The question now before us is: Did Jesus’ disciples use the divine name in their inspired writings? That is, Did God’s name appear in the original writings of the Christian Greek Scriptures? We have basis for answering yes! Matthew’s Gospel account was first written in Hebrew rather than in Greek, as is indicated by Jerome, of the fourth and fifth centuries C.E., who had this to say:
“Matthew, who is also Levi, and who from a publican came to be an apostle, first of all composed a Gospel of Christ in Judaea in the Hebrew language and characters for the benefit of those of the circumcision who had believed. Who translated it after that in Greek is not sufficiently ascertained. Moreover, the Hebrew itself is preserved to this day in the library at Caesarea, which the martyr Pamphilus so diligently collected. I also was allowed by the Nazarenes who use this volume in the Syrian city of Beroea to copy it.”—De viris inlustribus (Concerning Illustrious Men), chapter III. (Translation from the Latin text edited by E. C. Richardson and published in the series “Texte und Untersuchungen zur Geschichte der altchristlichen Literatur,” Vol. 14, Leipzig, 1896, pp. 8, 9.)
Matthew made more than a hundred quotations from the inspired Hebrew Scriptures. So where these quotations included the divine name, he would have been obliged faithfully to include the Tetragrammaton in his Hebrew Gospel account. His Hebrew account would correspond closely with the Hebrew version of the 19th century by F. Delitzsch, in which Matthew contains the name Jehovah 18 times. Though Matthew preferred to quote directly from the Hebrew Scriptures rather than from the LXX, he could have followed the LXX practice and incorporated the divine name at its proper place in the Greek text. All the other writers of the Christian Greek Scriptures also quoted from the Hebrew Scriptures or from the LXX at verses where the divine name appears.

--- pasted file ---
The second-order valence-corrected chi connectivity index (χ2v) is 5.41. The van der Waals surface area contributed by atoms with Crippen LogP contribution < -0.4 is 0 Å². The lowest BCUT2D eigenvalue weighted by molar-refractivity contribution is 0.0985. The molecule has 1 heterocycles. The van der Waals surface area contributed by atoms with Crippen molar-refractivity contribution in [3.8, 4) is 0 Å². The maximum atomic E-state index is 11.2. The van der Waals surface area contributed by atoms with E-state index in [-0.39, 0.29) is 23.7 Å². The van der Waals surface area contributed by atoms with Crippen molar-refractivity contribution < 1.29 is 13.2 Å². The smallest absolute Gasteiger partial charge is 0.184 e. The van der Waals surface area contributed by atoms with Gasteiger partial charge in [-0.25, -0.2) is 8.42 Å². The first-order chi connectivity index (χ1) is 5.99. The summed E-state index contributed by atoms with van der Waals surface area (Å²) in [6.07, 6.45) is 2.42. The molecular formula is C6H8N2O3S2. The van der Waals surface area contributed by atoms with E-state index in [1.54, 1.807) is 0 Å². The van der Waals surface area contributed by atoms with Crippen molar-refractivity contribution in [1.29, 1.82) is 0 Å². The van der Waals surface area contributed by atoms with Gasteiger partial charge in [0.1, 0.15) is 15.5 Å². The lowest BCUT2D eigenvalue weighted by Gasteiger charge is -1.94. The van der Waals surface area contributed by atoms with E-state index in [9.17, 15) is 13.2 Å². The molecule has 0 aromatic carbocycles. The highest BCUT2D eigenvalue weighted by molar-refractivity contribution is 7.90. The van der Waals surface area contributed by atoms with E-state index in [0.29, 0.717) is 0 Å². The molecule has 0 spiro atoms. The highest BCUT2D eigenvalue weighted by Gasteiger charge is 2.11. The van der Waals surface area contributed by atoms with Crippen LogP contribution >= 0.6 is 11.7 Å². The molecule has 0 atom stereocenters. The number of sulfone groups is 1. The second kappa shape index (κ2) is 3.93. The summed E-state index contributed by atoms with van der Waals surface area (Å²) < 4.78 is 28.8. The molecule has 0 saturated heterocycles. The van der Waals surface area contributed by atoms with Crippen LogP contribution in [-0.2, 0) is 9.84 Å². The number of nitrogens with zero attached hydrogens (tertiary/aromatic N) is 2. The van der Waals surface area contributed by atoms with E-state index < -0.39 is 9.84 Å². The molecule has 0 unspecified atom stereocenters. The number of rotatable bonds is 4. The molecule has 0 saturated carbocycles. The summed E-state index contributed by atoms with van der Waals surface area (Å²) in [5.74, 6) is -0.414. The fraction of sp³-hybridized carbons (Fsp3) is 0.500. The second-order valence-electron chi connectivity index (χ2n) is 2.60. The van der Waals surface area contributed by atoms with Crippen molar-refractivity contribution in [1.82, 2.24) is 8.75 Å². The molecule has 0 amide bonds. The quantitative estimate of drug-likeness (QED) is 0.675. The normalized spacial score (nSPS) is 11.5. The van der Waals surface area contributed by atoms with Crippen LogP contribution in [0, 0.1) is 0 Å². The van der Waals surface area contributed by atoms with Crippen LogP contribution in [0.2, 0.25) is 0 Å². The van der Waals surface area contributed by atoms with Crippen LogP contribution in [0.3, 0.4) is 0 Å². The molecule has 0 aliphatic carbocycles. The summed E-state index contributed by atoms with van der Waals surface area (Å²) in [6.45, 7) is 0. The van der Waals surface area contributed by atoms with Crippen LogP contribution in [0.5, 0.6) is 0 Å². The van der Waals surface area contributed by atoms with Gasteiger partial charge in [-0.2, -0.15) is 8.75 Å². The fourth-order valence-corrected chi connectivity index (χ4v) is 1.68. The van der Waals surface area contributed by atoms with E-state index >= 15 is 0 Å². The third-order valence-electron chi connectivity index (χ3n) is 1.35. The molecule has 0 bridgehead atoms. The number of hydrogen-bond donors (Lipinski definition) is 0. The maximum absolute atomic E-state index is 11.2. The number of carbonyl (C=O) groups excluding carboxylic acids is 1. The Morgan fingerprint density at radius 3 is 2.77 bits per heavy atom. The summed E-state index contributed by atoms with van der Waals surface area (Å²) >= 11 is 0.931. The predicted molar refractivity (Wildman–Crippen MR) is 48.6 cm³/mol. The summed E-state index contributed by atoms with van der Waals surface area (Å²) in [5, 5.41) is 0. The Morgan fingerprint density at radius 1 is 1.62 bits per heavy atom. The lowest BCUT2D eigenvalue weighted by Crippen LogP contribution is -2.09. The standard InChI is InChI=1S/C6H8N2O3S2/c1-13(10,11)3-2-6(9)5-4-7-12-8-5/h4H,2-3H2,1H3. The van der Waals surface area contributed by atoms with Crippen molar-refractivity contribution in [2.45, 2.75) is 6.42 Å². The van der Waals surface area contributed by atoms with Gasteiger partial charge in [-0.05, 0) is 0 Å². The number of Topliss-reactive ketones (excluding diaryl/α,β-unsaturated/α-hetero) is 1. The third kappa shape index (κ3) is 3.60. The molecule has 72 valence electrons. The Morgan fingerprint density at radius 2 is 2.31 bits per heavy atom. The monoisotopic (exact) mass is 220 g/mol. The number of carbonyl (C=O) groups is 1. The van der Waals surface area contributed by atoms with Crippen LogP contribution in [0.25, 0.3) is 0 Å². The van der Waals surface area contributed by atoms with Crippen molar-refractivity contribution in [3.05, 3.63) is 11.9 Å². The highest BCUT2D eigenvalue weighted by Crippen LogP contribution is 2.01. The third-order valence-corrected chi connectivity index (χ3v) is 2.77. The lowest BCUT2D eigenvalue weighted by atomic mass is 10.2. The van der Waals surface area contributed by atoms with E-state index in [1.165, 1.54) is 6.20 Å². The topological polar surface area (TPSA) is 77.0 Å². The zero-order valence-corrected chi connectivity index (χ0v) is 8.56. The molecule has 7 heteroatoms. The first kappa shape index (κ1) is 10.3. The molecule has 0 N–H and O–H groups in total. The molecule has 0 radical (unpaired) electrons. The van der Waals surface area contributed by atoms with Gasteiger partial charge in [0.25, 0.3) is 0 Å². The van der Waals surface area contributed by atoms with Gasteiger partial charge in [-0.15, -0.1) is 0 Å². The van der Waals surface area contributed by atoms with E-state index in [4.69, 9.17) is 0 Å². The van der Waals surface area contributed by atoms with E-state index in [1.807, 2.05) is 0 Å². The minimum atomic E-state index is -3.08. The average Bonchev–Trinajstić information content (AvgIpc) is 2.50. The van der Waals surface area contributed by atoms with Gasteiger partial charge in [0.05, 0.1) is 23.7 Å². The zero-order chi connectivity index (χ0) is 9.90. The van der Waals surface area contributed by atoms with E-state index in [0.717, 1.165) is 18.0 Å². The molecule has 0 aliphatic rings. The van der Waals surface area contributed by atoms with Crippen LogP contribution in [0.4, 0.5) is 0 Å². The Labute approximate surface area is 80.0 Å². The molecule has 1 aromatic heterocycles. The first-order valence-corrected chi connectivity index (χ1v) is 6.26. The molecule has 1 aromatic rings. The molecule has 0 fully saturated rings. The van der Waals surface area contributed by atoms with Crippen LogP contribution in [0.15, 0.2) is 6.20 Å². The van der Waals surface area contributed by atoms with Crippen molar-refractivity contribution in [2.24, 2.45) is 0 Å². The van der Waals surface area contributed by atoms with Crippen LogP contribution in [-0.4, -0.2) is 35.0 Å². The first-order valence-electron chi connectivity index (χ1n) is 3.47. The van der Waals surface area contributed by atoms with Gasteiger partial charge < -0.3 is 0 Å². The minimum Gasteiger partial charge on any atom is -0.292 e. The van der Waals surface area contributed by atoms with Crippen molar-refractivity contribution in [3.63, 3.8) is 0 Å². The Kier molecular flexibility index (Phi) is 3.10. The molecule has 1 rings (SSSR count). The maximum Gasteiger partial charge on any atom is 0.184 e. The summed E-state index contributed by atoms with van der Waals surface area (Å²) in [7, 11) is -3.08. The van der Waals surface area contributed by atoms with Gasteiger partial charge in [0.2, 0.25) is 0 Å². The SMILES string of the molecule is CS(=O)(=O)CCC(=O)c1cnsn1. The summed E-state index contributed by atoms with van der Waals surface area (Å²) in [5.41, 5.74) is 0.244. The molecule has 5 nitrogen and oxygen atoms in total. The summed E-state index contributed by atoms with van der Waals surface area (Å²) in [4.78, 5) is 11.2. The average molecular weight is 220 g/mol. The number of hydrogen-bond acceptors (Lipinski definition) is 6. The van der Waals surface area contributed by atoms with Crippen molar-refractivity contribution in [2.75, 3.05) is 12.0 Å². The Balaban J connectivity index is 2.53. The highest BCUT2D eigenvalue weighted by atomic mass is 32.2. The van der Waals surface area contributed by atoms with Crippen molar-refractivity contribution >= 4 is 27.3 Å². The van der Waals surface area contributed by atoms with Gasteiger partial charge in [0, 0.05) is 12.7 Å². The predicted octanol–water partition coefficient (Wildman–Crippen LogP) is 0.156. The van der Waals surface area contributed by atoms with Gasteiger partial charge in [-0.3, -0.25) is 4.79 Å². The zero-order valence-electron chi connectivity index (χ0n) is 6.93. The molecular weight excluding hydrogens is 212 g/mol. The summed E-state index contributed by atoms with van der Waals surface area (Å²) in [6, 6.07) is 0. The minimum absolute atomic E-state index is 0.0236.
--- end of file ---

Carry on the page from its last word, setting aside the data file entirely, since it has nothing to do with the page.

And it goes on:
Concerning the use of the Tetragrammaton in the Christian Greek Scriptures, George Howard of the University of Georgia, U.S.A., wrote in Journal of Biblical Literature, Vol. 96, 1977, p. 63: “Recent discoveries in Egypt and the Judean Desert allow us to see first hand the use of God’s name in pre-Christian times. These discoveries are significant for N[ew] T[estament] studies in that they form a literary analogy with the earliest Christian documents and may explain how NT authors used the divine name. In the following pages we will set forth a theory that the divine name, יהוה (and possibly abbreviations of it), was originally written in the NT quotations of and allusions to the O[ld] T[estament] and that in the course of time it was replaced mainly with the surrogate κς [abbreviation for Kyʹri·os, “Lord”]. This removal of the Tetragram[maton], in our view, created a confusion in the minds of early Gentile Christians about the relationship between the ‘Lord God’ and the ‘Lord Christ’ which is reflected in the MS tradition of the NT text itself.”
We concur with the above, with this exception: We do not consider this view a “theory,” but, rather, a presentation of the facts of history as to the transmission of Bible manuscripts.
See pp. 1135, 1136, for photographs of fragments of P. Fouad Inv. No. 266 of Deuteronomy LXX. We have numbered these 12 fragments, some of which contain more than one occurrence of the Tetragrammaton encircled. No. 1, on Deuteronomy 31:28 to 32:7, shows the Tetragrammaton on lines 7 and 15; No. 2 (De 31:29, 30) shows it on line 6; No. 3 (De 20:12-14, 17-19) on lines 3 and 7; No. 4 (De 31:26) on line 1; No. 5 (De 31:27, 28) on line 5; No. 6 (De 27:1-3) on line 5; No. 7 (De 25:15-17) on line 3; No. 8 (De 24:4) on line 5; No. 9 (De 24:8-10) on line 3; No. 10 (De 26:2, 3) on line 1; No. 11 in two parts (De 18:4-6) on lines 5 and 6; and No. 12 (De 18:15, 16) on line 3.
[Pictures on page 1135, 1136]
[See publication for photographs of fragments of P. Fouad Inv. No. 266 of Deuteronomy LXX]